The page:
Federal Spotlight: Kimberly Steide

Kimberly SteideKimberly Steide serves as Human Capital Planning and HR Stat Program Manager at the U.S. Department of Treasury. Here is our Federal Spotlight interview:

MC: How long have you been in Federal service and what is your main responsibility in your role today?

Kimberly Steide: I have over 20 years of Federal Service, eight in the Armed Forces, and 13 as a civilian employee. My current responsibilities include managing the human capital planning for the Department of Treasury. This role involves ensuring the inclusion of workforce considerations as decisions are made, as related to the direction of the organization through the use of data, identifying the appropriate workforce strategies to assist the organization in meeting its goals and objectives, tracking the progress on those strategies, and managing adjustments as necessary.

MC: What keeps you motivated and passionate to stay in the public sector?

KS: I come from a family committed to service, specifically military. That service spans all of the services except the U.S. Coast Guard. I believe in this country and the responsibility we all have to shape how this country is perceived. Human capital is often the face of an organization, and is typically the entry point for interactions with the broader community.

I am passionate about this work because it supports a broader objective and is a critical piece in moving my agency and the Federal government forward, and it allows us to serve the public in the best way possible. Knowing that I have the ability to shape how organizations provide the “care and feeding” to the workforce, that motivates me on a daily basis.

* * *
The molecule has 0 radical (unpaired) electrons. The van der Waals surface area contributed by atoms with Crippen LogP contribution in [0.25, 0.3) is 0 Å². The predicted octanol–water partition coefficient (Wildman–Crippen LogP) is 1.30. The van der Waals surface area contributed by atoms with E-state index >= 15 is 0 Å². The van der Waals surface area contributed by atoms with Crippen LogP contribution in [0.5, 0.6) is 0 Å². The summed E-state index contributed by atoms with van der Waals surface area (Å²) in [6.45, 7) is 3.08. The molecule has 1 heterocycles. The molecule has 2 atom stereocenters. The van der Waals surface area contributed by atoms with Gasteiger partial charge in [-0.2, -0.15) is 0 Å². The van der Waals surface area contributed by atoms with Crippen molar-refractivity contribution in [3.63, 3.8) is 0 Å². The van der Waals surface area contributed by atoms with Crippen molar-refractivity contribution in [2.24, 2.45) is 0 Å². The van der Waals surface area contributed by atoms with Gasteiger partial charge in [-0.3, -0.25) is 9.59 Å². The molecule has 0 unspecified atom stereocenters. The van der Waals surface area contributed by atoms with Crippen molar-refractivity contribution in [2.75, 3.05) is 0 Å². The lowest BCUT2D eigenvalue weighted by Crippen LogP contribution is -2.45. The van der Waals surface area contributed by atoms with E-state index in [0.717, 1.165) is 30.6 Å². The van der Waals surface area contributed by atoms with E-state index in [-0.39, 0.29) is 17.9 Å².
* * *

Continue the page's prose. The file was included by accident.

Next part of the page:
MC: What is one of your biggest achievements?

KS: One of my greatest accomplishments is helping to shape the implementation of the new regulation on human capital management in the Federal government. This section of the regulation has been newly revised and provides a more detailed explanation of the expected outcomes associated with the human capital life cycle.

Being afforded the opportunity to work on an interagency team charged with developing guidance to assist with the implementation of various aspects of this section of the regulation is a long-lasting accomplishment that will shape the effectiveness of human capital for years to come. Being recognized as a Federal expert in this area is incredibly fulfilling.

MC: What advice would you share with young people on entering government?

KS: I would tell young people to not shy away from pursuing a career in public service due to the rumors and misperceptions they hear. There are opportunities to gain experience and exposure that you cannot experience anyplace else.

There are so many diverse career fields available in the Federal government that it should seriously be considered. Anyone interested in serving their community can make an impact in Federal service. You do not always have to be a big fish in the pond to effect change; all positive change is worthwhile.

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